It sure seems like the United States didn’t learn its lesson from last year’s high gasoline prices. That means we’re probably going to have to learn it all over again, the hard way.

3 Ways You Can Profit

Let me give you three ideas on how to make the most of the coming boom in oil prices …

Pick #1 for the Crisis in Mexico: Buy Petrobras (PBR). Brazil’s national oil company is finding plenty of oil. It has discovered three “megafields” in three years — Tupi in 2007, Jupiter in 2008 and Iguacu in 2009.

Also, Petrobras’ long-term business plan calls for investing $174 billion over the next five years in developing its resources. The company says it has $30 billion in hand, including $10 billion from China’s Sinopec in exchange for 200,000 barrels of oil a day for 10 years.

Finally, Pemex has already approached Petrobras about a deepwater joint venture to find more oil in Mexican waters. So that’s another way Petrobras could profit from this crisis.

Pick #2 for the Oil Boom in China: Buy Marathon Oil (MRO). This oil explorer and developer recently made a deal with China on an oil exploration block in Angola in Africa.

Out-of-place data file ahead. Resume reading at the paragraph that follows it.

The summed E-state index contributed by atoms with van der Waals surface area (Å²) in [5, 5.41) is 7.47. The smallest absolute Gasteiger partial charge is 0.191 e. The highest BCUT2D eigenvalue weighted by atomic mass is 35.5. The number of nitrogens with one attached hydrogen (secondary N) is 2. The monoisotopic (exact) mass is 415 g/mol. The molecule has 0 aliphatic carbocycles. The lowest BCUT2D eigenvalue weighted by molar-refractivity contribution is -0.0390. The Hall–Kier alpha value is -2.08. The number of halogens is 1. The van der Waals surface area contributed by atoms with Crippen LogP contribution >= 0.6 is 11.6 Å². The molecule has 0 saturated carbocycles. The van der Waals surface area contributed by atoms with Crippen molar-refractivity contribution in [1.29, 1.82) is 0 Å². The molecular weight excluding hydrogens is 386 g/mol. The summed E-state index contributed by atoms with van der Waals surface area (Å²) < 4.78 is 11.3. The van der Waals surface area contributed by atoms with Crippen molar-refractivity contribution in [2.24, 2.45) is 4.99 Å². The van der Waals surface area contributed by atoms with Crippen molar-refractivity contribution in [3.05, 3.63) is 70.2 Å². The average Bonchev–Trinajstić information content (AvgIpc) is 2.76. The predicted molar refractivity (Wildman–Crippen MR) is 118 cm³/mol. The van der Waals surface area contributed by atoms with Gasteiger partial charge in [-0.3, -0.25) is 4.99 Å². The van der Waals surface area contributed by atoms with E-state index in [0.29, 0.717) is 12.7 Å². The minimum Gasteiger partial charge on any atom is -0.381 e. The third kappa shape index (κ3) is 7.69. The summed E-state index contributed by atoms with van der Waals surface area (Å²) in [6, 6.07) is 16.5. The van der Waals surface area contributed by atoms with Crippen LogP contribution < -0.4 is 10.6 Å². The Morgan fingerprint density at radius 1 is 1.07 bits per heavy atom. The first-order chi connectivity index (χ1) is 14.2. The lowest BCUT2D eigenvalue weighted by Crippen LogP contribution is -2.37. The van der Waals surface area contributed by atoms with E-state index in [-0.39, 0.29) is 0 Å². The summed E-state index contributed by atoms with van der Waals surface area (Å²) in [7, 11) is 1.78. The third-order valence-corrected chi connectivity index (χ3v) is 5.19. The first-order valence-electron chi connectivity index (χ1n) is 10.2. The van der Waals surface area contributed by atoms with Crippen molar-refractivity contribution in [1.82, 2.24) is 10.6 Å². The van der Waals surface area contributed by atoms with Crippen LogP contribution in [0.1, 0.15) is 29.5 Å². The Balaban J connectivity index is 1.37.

Marathon operates all over the world, and so has the potential for more deals with China. Plus, Marathon trades at a discount to the industry and the S&P 500 on price-to-earnings, price-to-sales, price-to-book and price-to-cash-flow ratio.

Pick #3 for America’s Oil Squeeze: Buy the iShares Dow Jones US Oil & Gas Exploration Index (IEO). Full disclosure: This is an exchange-traded fund I’ve already recommended to my Red-Hot Commodity ETFs subscribers. But I think it’s the right place to be in this market.

U.S. oil exploration is obviously at a low point, and this fund is packed with companies that will make the most of it as money flows into this industry. Its holdings include Occidental Petroleum, Apache Corporation, Anadarko Petroleum, and more.

Do your own due diligence on any of these recommendations. And remember, especially if you’re trading on your own, have your exit point picked BEFORE you enter. That goes double in this fast and furious market.

Yours for trading profits,

Sean

Sean Brodrick writes:

This investment news is brought to you by Uncommon Wisdom. Uncommon Wisdom is a free daily investment newsletter from Weiss Research analysts offering the latest investing news and financial insights for the stock market, precious metals, natural resources, Asian and South American markets. From time to time, the authors of Uncommon Wisdom also cover other topics they feel can contribute to making you healthy, wealthy and wise. To view archives or subscribe, visit http://www.uncommonwisdomdaily.com.